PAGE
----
© Getty Images

I think we have got to be a little bit more ready mentally to play this sort of match. I know once you are ready mentally, anything can be possible, said Mortaza. © Getty Images

The mental side of the game, rather than their skills, let Bangladesh down in their Champions Trophy 2017 semifinal against India, according to Mashrafe Mortaza, the captain. Bangladesh were reined in after a good start with the bat, making only 264 for 7. India then strolled to the target with ease, losing only one wicket and having 9.5 overs to spare.

The match did, however, mark a landmark moment for Bangladesh, who had never progressed to the semi-finals of an ICC event before this.

“Obviously the boys should feel proud,” said Mortaza on Thursday (June 15) at Edgbaston in Birmingham. “But I think in a tournament like this…we need to learn so many things. I think we have got to be a little bit more ready mentally to play this sort of match. I know once you are ready mentally, anything can be possible. Both times in 2015 (in the World Cup) and 2017, the boys have been through the knockout system. So if you can go through next time, hopefully the boys will learn how to get ready mentally.”

Mortaza however said that nerves hadn’t affected his team, and blamed the poor effort overall for the defeat – not getting enough runs on the board and then not bowling with enough discipline. Tamim Iqbal and Mushfiqur Rahim both scored half-centuries but fell shortly one after the other to Kedar Jadhav’s part-time offspin.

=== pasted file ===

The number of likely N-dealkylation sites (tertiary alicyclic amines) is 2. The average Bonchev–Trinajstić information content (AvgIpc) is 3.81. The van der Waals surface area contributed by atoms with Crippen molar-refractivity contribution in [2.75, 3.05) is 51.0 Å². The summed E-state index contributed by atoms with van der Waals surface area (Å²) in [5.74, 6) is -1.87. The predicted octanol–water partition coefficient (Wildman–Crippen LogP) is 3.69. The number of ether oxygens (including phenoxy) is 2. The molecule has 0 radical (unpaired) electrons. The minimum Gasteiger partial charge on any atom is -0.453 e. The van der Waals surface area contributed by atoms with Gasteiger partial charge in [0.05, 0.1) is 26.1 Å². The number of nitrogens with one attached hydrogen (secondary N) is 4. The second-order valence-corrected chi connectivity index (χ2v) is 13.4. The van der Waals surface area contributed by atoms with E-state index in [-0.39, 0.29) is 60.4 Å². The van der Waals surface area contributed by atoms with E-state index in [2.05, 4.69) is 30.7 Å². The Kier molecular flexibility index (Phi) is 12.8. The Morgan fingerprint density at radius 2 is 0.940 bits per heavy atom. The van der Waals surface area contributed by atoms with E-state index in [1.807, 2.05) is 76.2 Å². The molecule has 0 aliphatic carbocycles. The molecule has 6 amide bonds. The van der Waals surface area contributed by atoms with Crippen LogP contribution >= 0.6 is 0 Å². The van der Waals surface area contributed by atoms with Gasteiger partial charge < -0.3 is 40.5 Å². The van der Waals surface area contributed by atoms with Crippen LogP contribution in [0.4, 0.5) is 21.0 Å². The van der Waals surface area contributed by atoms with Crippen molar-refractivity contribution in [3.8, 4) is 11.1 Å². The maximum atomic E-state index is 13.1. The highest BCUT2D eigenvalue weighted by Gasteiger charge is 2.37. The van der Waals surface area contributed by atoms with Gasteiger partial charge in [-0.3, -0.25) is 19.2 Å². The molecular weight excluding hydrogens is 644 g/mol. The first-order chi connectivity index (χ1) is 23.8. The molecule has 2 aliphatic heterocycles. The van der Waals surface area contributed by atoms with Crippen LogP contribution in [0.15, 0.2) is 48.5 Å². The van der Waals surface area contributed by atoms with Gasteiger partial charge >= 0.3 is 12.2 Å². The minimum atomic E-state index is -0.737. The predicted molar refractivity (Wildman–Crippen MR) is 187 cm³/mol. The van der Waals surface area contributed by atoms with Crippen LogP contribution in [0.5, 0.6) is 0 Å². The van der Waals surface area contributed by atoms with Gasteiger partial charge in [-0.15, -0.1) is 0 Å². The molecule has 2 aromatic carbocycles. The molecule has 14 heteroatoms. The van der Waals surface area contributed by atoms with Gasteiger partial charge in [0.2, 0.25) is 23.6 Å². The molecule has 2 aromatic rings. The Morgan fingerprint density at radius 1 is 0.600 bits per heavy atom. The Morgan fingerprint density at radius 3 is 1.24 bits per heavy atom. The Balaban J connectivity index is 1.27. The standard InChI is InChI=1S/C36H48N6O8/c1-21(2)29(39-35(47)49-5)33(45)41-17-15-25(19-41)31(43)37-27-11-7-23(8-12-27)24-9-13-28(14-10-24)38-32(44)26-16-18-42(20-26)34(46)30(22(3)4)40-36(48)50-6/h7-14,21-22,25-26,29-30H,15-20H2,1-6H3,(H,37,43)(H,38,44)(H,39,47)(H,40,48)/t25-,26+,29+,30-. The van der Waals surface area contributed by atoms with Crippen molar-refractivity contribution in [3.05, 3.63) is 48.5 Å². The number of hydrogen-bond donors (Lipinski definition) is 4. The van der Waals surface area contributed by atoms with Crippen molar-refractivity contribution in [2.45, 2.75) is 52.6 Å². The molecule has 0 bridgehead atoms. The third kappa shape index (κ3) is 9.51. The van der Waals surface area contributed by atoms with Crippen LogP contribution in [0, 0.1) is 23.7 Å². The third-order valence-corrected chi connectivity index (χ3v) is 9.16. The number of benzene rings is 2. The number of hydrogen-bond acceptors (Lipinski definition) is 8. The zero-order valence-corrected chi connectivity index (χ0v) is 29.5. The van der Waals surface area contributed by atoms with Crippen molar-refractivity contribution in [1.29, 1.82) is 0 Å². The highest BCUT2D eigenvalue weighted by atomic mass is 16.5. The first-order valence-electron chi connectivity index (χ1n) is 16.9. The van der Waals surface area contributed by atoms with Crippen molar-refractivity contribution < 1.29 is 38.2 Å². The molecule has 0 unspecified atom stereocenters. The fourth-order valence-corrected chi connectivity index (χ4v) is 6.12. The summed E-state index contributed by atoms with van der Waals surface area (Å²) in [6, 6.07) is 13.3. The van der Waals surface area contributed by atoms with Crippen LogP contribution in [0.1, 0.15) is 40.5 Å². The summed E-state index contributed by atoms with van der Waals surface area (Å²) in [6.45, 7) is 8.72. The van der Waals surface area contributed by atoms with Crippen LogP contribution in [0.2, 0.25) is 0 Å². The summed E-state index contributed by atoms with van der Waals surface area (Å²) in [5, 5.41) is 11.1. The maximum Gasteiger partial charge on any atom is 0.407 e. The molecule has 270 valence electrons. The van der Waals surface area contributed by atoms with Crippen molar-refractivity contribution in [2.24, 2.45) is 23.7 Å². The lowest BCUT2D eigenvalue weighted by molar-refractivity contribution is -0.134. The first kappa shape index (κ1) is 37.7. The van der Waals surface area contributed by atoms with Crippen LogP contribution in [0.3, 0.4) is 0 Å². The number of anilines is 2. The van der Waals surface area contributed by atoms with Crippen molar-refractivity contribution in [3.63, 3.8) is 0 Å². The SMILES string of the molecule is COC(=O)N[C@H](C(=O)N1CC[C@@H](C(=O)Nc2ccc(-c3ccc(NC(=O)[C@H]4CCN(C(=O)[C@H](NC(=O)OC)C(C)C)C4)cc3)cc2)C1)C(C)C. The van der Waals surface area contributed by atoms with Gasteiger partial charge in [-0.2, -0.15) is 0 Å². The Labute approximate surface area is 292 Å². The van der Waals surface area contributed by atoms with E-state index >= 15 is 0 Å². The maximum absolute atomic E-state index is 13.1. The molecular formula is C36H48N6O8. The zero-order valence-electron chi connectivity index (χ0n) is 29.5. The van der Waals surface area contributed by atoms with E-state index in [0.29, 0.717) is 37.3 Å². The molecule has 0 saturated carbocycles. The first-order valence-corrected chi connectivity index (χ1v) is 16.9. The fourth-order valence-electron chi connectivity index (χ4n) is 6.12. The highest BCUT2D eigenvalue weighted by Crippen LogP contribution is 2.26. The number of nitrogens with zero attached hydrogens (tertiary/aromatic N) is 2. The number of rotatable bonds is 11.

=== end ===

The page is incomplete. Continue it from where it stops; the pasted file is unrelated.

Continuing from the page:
“I mean, we knew that it was going to be a difficult match. But if you are talking about the pressure, I think the way Tamim and Mushfiqur batted, even in the way Sabbir Rahman started, it didn’t look like we are tensed,” he said. “But once we lose wickets in the middle patches, it becomes difficult. The players have to take it easy, and now the next tour is coming up – Australia is coming – so we have to get ready for it. I mean, once you lose, people will talk, this is normal. Players don’t need to think too much about it.”

As for the surfeit of short balls that the Indian top order feasted on, Mortaza said the strategy was fine but the execution had been off. “Actually I think we didn’t bowl into the right areas, and when you don’t bowl into the right areas, then the short ball doesn’t affect batsmen. That’s the thing. And then, when we had already given a couple of fours in the first two-three balls, and then if we come and bowl a short ball, obviously the batter will be on top and it (the short ball) won’t work.

“Look, I think we have a good bowling attack. We always believed that, but sometimes it doesn’t work, especially on that sort of pitch. Once you are bowling in the second half it’s always difficult, but as I said before, we have to learn a bit more, to stop runs on that sort of pitch. We can’t just be asking for wickets to fall all the time, especially against a batting order like India. We have to learn a little bit more how can we stop runs and put pressure on the opponent.”

Despite the defeat, Mortaza said the experience would hold his team in good stead for the 2019 World Cup, which is also in England. “It will be nice if some youngsters can step up. This time it was hard for them, but hopefully I think in 2019 they’ll do better than whatever they did this time.”